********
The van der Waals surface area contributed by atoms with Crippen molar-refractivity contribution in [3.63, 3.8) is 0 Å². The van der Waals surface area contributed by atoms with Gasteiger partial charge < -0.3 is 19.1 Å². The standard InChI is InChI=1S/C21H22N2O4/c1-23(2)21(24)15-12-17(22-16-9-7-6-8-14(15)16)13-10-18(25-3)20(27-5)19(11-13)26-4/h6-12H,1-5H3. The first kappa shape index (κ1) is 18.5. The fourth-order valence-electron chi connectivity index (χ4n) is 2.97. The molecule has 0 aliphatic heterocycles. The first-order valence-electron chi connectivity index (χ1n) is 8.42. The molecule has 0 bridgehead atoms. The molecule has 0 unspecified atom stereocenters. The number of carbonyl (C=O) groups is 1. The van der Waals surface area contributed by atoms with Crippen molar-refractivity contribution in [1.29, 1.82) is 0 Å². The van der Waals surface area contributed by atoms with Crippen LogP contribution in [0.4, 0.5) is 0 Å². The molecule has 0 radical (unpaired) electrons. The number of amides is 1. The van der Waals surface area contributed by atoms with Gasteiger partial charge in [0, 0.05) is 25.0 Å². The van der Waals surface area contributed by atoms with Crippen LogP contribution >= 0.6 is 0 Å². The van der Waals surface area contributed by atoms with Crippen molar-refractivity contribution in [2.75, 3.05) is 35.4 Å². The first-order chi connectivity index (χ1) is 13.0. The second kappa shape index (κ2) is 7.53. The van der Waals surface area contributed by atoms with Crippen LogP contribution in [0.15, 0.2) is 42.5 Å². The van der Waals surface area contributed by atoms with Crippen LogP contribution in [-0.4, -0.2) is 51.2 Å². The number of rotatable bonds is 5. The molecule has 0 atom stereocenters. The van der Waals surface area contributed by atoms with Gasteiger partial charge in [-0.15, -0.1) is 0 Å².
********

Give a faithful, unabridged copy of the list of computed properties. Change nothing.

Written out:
The van der Waals surface area contributed by atoms with Crippen molar-refractivity contribution in [3.63, 3.8) is 0 Å². The van der Waals surface area contributed by atoms with Gasteiger partial charge < -0.3 is 19.1 Å². The standard InChI is InChI=1S/C21H22N2O4/c1-23(2)21(24)15-12-17(22-16-9-7-6-8-14(15)16)13-10-18(25-3)20(27-5)19(11-13)26-4/h6-12H,1-5H3. The first kappa shape index (κ1) is 18.5. The fourth-order valence-electron chi connectivity index (χ4n) is 2.97. The molecule has 0 aliphatic heterocycles. The first-order valence-electron chi connectivity index (χ1n) is 8.42. The molecule has 0 bridgehead atoms. The molecule has 0 unspecified atom stereocenters. The number of carbonyl (C=O) groups is 1. The van der Waals surface area contributed by atoms with Crippen molar-refractivity contribution in [1.29, 1.82) is 0 Å². The van der Waals surface area contributed by atoms with Crippen LogP contribution in [0.4, 0.5) is 0 Å². The molecule has 0 radical (unpaired) electrons. The number of amides is 1. The van der Waals surface area contributed by atoms with Gasteiger partial charge in [0, 0.05) is 25.0 Å². The van der Waals surface area contributed by atoms with Crippen LogP contribution >= 0.6 is 0 Å². The van der Waals surface area contributed by atoms with Crippen molar-refractivity contribution in [2.75, 3.05) is 35.4 Å². The first-order chi connectivity index (χ1) is 13.0. The second kappa shape index (κ2) is 7.53. The van der Waals surface area contributed by atoms with Crippen LogP contribution in [0.15, 0.2) is 42.5 Å². The van der Waals surface area contributed by atoms with Crippen LogP contribution in [-0.4, -0.2) is 51.2 Å². The number of rotatable bonds is 5. The molecule has 0 atom stereocenters. The van der Waals surface area contributed by atoms with Gasteiger partial charge in [-0.15, -0.1) is 0 Å².